“The time has come in modern history,” he went on in substance, “for a gigantic housecleaning of all the dark, wicked, mischief-force who so shamefully afflict man and his institutions—especially his political and economic institutions. They are due to expose themselves presently throughout all humanity for their blunderings, their greeds, their inabilities to inspire or direct man in his worldly predicaments and dilemmas. Before the present sequence is run they will be stripped of their influence because of their own inadequacies. Great wrongs that have afflicted the nations for generations are due to be righted. The earth and its society must come back into a moral balance.” Someone asked how far American would get into the war. “There will be no such enemy destruction of life and property in the United States as there had been in countries abroad,’ he replied. “At least, those on the plane to which I have progressed seem not to be aware of it. But you must remember that we have no more access to the intentions of the Almighty than you have. We are simply living in a higher and more delicate world of Matter. We have ways of seeing things begin to occur in the astral that are presently to mature in event in the mortal, but it is for a limited time ahead only. This thing I do want you to remember and to count on, however: All of us in these higher states of life have positive knowledge of a great leader who is presently to rise here in North America and by his wise counsel and direction—gained from the same high sources from which we get out counsel and direction—straighten out most of the embroilments in which American humankind finds itself in these moments. You can plan on the coming of such a leader, though you must not question me specifically concerning his identity. He is not so well known now as he is to be shortly. Probably he will come in result of the terrible blunders and shortcomings of those who have had the conflict in charge in its opening phases. He will resuscitate the United States from the spiritual, more than from the political, angle. And when he comes, not the least among you will have much difficulty recognizing him.”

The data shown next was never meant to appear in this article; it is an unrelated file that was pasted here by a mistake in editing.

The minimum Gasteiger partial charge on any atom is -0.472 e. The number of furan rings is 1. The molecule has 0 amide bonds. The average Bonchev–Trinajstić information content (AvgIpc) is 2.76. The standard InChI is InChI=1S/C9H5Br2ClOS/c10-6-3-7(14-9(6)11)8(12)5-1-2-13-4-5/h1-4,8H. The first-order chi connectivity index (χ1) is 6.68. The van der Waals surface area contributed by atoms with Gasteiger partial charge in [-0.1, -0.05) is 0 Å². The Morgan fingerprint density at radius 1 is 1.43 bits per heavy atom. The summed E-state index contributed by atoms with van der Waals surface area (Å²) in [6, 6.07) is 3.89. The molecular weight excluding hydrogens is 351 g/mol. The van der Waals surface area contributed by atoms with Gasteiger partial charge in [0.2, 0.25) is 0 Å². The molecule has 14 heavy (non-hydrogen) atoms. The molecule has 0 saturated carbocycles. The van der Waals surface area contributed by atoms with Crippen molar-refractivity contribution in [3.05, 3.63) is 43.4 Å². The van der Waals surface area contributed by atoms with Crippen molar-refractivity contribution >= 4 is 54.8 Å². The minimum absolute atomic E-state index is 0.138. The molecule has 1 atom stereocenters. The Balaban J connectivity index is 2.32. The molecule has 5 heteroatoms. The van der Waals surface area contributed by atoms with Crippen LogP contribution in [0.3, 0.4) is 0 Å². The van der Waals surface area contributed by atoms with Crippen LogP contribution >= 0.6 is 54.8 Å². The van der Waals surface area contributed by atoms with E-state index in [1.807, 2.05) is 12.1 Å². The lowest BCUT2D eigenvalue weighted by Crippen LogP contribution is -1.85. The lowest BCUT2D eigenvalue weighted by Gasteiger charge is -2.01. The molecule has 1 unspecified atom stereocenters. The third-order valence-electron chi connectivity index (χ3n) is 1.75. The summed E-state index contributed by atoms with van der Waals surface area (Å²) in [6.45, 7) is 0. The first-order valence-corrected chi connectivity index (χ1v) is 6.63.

The doctor started to back toward the cabinet as he concluded this message. Then with a grave bow to the thoughtful assembly, he stepped inside …